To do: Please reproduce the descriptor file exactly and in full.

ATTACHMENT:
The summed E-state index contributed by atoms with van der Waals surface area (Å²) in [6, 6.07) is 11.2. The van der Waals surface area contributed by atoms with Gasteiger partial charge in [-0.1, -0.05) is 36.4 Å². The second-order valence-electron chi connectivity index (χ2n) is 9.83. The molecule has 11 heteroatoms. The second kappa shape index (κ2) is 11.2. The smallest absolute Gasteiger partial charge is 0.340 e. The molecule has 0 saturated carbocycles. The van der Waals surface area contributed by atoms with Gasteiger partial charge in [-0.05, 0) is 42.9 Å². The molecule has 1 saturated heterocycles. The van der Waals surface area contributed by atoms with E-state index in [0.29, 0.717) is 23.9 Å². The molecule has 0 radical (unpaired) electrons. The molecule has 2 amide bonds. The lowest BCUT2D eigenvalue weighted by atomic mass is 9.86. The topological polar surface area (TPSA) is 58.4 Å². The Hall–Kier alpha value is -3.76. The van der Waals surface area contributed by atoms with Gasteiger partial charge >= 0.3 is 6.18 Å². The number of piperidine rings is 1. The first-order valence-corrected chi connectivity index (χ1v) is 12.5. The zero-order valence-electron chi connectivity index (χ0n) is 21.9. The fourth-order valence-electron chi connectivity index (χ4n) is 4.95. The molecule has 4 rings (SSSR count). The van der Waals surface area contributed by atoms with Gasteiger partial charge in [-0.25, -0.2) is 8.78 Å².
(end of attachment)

The summed E-state index contributed by atoms with van der Waals surface area (Å²) in [6, 6.07) is 11.2. The van der Waals surface area contributed by atoms with Gasteiger partial charge in [-0.1, -0.05) is 36.4 Å². The second-order valence-electron chi connectivity index (χ2n) is 9.83. The molecule has 11 heteroatoms. The second kappa shape index (κ2) is 11.2. The smallest absolute Gasteiger partial charge is 0.340 e. The molecule has 0 saturated carbocycles. The van der Waals surface area contributed by atoms with Gasteiger partial charge in [-0.05, 0) is 42.9 Å². The molecule has 1 saturated heterocycles. The van der Waals surface area contributed by atoms with E-state index in [0.29, 0.717) is 23.9 Å². The molecule has 0 radical (unpaired) electrons. The molecule has 2 amide bonds. The lowest BCUT2D eigenvalue weighted by atomic mass is 9.86. The topological polar surface area (TPSA) is 58.4 Å². The Hall–Kier alpha value is -3.76. The van der Waals surface area contributed by atoms with Gasteiger partial charge >= 0.3 is 6.18 Å². The number of piperidine rings is 1. The first-order valence-corrected chi connectivity index (χ1v) is 12.5. The zero-order valence-electron chi connectivity index (χ0n) is 21.9. The fourth-order valence-electron chi connectivity index (χ4n) is 4.95. The molecule has 4 rings (SSSR count). The van der Waals surface area contributed by atoms with Gasteiger partial charge in [-0.25, -0.2) is 8.78 Å².